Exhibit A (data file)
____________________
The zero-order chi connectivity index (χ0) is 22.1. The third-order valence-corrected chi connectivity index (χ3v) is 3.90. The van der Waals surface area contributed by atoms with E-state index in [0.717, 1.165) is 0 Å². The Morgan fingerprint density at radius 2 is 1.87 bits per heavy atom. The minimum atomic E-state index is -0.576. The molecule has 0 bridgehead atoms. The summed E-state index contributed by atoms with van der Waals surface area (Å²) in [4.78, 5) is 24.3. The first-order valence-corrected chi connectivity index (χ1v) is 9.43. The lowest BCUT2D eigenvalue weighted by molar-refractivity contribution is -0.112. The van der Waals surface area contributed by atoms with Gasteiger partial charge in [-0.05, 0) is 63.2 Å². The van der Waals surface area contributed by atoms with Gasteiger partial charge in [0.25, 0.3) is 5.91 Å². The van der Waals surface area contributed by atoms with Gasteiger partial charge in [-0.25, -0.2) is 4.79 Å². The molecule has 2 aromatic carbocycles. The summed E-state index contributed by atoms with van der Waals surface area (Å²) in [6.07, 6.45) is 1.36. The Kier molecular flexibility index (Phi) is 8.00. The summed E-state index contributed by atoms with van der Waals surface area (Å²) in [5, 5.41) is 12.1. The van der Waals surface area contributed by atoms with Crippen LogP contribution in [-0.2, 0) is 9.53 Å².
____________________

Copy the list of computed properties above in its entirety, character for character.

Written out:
The zero-order chi connectivity index (χ0) is 22.1. The third-order valence-corrected chi connectivity index (χ3v) is 3.90. The van der Waals surface area contributed by atoms with E-state index in [0.717, 1.165) is 0 Å². The Morgan fingerprint density at radius 2 is 1.87 bits per heavy atom. The minimum atomic E-state index is -0.576. The molecule has 0 bridgehead atoms. The summed E-state index contributed by atoms with van der Waals surface area (Å²) in [4.78, 5) is 24.3. The first-order valence-corrected chi connectivity index (χ1v) is 9.43. The lowest BCUT2D eigenvalue weighted by molar-refractivity contribution is -0.112. The van der Waals surface area contributed by atoms with Gasteiger partial charge in [-0.05, 0) is 63.2 Å². The van der Waals surface area contributed by atoms with Gasteiger partial charge in [0.25, 0.3) is 5.91 Å². The van der Waals surface area contributed by atoms with Gasteiger partial charge in [-0.25, -0.2) is 4.79 Å². The molecule has 2 aromatic carbocycles. The summed E-state index contributed by atoms with van der Waals surface area (Å²) in [6.07, 6.45) is 1.36. The Kier molecular flexibility index (Phi) is 8.00. The summed E-state index contributed by atoms with van der Waals surface area (Å²) in [5, 5.41) is 12.1. The van der Waals surface area contributed by atoms with Crippen LogP contribution in [-0.2, 0) is 9.53 Å².